Julie Dermansky

Primary tabs

Julie Dermansky's picture

Personal Information

Twitter URL
Profile Info
Julie Dermansky is a multimedia reporter and artist based in New Orleans. She is an affiliate scholar at Rutgers University’s Center for the Study of Genocide and Human Rights. Visit her website at www.jsdart.com.

Appeals Court Reverses Decision Stopping Bayou Bridge Pipeline Work Through Cypress Swamp

Empty Bayou Bridge pipeline construction site through Atchafalaya Basin

Today the Fifth Circuit Court of Appeals reversed a federal judge’s temporary injunction halting work on the Bayou Bridge pipeline within Louisiana’s Atchafalaya Basin. In a 2-1 vote the higher court’s decision will allow construction to proceed while the company, Bayou Bridge Pipeline LLC, a subsidiary of Energy Transfer Partners, appeals the injunction.

New Orleans Approves Natural Gas Power Plant Despite Environmental Racism and Climate Concerns

Opponents of Entergy's proposed natural gas power plant pack the March 8 New Orleans City Council meeting

Despite hearing over four hours of public comments mostly in opposition, New Orleans City Council recently approved construction of a $210 million natural gas power plant in a predominantly minority neighborhood. Entergy is proposing to build this massive investment in fossil fuel infrastructure in a city already plagued by the effects of climate change. 

Choosing a gas plant over renewable energy options flies in the face of the city’s own climate change plan and the mayor’s support for the Paris Climate Accord, said several of the plant’s opponents at the heated meeting when City Council ultimately voted to approve the plant.

Bayou Bridge Pipeline Opponents Say Louisiana Governor's Office Is Surveilling Them

Louisiana Bucket Brigade founder Anne Rolfes at a press conference protesting Louisiana Governor John Bel Edwards' treatment of anti-pipeline activists.

Opponents of the Bayou Bridge pipeline accused Louisiana Governor John Bel Edwards of meeting with representative of the oil and gas industry while refusing to meet with activists and communities affected by the pipeline’s construction. They further allege that the administration has instead placed them under surveillance, pointing to similar treatment of Dakota Access pipeline opponents in North Dakota in 2016. Their claims are based in part on emails and other public records released by the state.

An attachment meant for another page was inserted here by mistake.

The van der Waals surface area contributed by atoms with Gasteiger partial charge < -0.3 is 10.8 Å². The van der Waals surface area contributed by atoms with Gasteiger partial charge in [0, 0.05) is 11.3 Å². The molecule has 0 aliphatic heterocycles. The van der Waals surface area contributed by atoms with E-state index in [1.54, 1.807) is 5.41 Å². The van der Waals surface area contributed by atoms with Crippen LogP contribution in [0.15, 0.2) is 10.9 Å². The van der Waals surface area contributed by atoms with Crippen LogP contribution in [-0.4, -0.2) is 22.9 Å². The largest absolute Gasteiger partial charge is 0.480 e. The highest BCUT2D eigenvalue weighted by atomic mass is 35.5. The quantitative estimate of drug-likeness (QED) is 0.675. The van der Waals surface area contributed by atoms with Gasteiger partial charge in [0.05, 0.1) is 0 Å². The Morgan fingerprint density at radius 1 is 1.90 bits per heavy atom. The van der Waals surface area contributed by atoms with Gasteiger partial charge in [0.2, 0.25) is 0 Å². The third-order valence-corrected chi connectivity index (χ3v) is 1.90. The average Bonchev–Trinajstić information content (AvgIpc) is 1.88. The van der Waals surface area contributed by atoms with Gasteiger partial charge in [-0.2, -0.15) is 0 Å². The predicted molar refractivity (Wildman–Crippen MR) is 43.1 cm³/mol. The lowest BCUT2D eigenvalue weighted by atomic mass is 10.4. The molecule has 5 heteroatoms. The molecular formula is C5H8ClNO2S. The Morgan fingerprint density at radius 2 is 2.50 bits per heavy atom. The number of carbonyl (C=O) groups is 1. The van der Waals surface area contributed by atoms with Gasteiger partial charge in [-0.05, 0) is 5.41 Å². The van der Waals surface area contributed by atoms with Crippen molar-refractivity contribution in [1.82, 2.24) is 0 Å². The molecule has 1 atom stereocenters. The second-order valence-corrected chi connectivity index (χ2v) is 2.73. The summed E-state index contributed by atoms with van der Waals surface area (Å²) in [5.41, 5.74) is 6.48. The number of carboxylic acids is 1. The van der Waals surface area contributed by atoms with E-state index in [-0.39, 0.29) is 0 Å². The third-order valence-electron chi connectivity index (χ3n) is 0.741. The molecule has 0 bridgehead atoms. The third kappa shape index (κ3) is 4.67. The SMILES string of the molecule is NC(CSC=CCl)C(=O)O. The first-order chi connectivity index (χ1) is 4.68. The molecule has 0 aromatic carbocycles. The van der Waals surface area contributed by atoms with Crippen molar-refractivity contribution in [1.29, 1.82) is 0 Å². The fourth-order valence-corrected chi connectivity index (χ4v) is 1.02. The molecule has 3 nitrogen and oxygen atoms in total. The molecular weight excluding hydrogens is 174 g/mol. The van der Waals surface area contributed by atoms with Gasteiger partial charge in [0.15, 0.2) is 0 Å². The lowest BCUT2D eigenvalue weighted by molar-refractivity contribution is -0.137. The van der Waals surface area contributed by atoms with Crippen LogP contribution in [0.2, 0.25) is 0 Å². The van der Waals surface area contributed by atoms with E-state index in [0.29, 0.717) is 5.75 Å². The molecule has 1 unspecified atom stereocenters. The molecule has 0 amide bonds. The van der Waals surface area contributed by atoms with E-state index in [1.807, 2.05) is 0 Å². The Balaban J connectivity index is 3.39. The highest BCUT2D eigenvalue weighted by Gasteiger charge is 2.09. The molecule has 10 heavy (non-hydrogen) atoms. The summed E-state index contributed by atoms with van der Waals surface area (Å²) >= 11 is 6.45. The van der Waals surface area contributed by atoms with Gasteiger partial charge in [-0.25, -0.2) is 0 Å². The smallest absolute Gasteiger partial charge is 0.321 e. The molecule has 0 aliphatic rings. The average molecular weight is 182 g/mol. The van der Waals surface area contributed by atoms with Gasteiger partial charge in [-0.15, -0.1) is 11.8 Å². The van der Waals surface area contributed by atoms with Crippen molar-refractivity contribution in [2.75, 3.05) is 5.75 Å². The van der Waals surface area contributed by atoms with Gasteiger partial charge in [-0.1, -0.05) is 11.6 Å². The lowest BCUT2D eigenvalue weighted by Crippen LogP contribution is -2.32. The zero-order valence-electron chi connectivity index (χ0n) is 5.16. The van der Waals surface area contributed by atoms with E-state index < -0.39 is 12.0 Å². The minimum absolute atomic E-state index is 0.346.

The activists brought their grievances to the Democratic governor’s home and office on March 1, holding a press conference in front of the Governor’s Mansion in Baton Rouge and then occupying the foyer to his office in the State Capitol for over an hour.

Court Order Pausing Bayou Bridge Pipeline Only Applies to Path Through Cypress Swamp

Protesters hold up signs against the Bayou Bridge pipeline, at the construction site outside the basin

A federal judge’s recent order stopping construction of the Bayou Bridge pipeline — though only in Louisiana’s Atchafalaya Basin — has successfully prevented further sections of the National Heritage Area from being destroyed, for now.

On February 27, the same day U.S. District Judge Shelly Dick explained her previous week’s ruling to halt work on the pipeline, Dean Wilson, executive director of the Atchafalaya Basinkeeper, surveyed the oil pipeline's route in the basin. He was relieved to find cypress trees recently identified as “legacy trees” —  those which were alive before 1803 — still standing.

Federal Judge Halts Bayou Bridge Pipeline Installation, But Photos Show Damage Already Inflicted

Jody Meche, crawfisher, viewing the Bayou Bridge pipeline construction damage to the Atchafalaya Basin

There was an eerie stillness along the route of the Bayou Bridge pipeline in Louisiana’s Atchafalaya Basin the day after a federal judge halted work on the pipeline. A temporary injunction was granted two weeks after groups opposed to the pipeline had their say in court, giving Energy Transfer Partners enough time to clear a path through the *National Heritage Area.